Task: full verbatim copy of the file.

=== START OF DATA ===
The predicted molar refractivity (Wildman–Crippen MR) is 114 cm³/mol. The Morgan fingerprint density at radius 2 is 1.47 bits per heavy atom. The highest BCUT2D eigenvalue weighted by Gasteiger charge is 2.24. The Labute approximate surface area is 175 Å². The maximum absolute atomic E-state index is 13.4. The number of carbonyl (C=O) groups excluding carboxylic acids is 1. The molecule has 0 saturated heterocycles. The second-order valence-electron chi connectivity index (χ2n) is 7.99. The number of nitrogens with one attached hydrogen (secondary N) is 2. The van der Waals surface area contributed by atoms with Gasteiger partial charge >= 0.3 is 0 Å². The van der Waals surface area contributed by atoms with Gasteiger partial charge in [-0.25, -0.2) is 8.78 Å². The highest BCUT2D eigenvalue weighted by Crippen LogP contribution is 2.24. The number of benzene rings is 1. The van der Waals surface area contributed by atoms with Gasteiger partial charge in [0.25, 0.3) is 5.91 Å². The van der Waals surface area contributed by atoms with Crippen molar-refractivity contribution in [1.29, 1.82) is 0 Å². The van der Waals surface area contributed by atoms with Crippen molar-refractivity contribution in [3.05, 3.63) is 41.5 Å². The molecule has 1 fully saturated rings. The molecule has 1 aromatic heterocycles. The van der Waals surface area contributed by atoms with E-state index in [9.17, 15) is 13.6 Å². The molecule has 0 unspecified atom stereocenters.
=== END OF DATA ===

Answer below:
The predicted molar refractivity (Wildman–Crippen MR) is 114 cm³/mol. The Morgan fingerprint density at radius 2 is 1.47 bits per heavy atom. The highest BCUT2D eigenvalue weighted by Gasteiger charge is 2.24. The Labute approximate surface area is 175 Å². The maximum absolute atomic E-state index is 13.4. The number of carbonyl (C=O) groups excluding carboxylic acids is 1. The molecule has 0 saturated heterocycles. The second-order valence-electron chi connectivity index (χ2n) is 7.99. The number of nitrogens with one attached hydrogen (secondary N) is 2. The van der Waals surface area contributed by atoms with Gasteiger partial charge >= 0.3 is 0 Å². The van der Waals surface area contributed by atoms with Gasteiger partial charge in [-0.25, -0.2) is 8.78 Å². The highest BCUT2D eigenvalue weighted by Crippen LogP contribution is 2.24. The number of benzene rings is 1. The van der Waals surface area contributed by atoms with Gasteiger partial charge in [0.25, 0.3) is 5.91 Å². The van der Waals surface area contributed by atoms with Crippen molar-refractivity contribution in [1.29, 1.82) is 0 Å². The van der Waals surface area contributed by atoms with Crippen molar-refractivity contribution in [3.05, 3.63) is 41.5 Å². The molecule has 1 fully saturated rings. The molecule has 1 aromatic heterocycles. The van der Waals surface area contributed by atoms with E-state index in [9.17, 15) is 13.6 Å². The molecule has 0 unspecified atom stereocenters.